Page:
Cases of poisoning due to hay feeding, crop up from time to time. Now it is Dutch, and next Canadian, but mostly foreign food-stuffs that cause illness in horses in this country. The deleterious ingredient has not always been traced, but it would seem that animals bred upon a particular pasture gain immunity from the effects of herbage which causes illness in others, or else develop a power of selection which enables them to reject certain poisonous plants even when compressed in form of hay.
Fig. 460. - Colchicum autumnale.
Fig. 461. - Alfalfa (Medicago saliva).
In the low pastures of Flanders we have seen much Colchicum (fig. 460) growing, and observed that native stock carefully avoid it, but when made into hay and imported into this country it may be that animals in our great cities, drawn from all sorts of sources, are not able to distinguish it. The dry, hard grasses, chiefly alfalfa (fig. 461), upon which American horses are fed, are not acceptable to home-bred animals until the taste is acquired, but horses imported from the United States and Canada eat it and thrive upon it. The presence of a large portion of Starwort (Stellaria Holostea) (fig. 462) in imported hay has been said to occasion poisoning in a number of cases of horses fed upon it.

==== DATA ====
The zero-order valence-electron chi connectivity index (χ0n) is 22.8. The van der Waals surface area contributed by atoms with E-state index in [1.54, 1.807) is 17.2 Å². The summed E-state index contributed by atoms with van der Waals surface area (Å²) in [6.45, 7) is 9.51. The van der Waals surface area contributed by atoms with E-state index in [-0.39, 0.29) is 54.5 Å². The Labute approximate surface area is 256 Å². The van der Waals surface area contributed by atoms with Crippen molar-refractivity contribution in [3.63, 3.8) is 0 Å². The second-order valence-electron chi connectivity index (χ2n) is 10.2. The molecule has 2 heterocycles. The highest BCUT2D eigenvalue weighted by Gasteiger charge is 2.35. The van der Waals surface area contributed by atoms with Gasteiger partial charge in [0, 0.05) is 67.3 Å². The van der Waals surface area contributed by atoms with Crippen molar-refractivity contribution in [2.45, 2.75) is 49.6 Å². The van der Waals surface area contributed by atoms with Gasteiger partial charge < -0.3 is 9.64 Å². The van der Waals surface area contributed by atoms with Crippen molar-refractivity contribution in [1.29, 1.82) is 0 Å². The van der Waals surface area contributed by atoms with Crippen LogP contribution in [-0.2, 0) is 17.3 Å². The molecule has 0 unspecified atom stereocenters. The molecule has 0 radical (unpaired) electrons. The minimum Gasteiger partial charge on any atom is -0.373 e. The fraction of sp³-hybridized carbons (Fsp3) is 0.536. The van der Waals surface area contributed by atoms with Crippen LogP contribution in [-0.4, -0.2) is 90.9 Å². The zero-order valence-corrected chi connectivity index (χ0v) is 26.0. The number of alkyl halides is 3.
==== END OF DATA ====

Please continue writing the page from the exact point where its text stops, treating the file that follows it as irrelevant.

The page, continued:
There is much resemblance in the symptoms of poisoning arising out of deleterious legumes or grasses, the commonest being staggering or want of co-ordination of the muscles, particularly of the hind-limbs, weakness amounting to prostration, swelling of the lower portions of the limbs, fever, redness of the membranes, sweating, and an inability to walk straight or endure any exertion.
Beyond change of diet there is little to be done in these cases, as we have to deal with an unknown quantity and can only attempt the amelioration of symptoms. It is good practice to give a mild aperient, with the object of getting rid of the offensive matter contained in the alimentary canal, and to follow it up with stimulants and tonics. In this connection nux vomica is especially indicated when inco-ordination persists after appetite returns and febrile symptoms have disappeared.
In these cases the hay in use should be subjected to the closest scrutiny in order to determine, if possible, the actual ingredient giving rise to the trouble.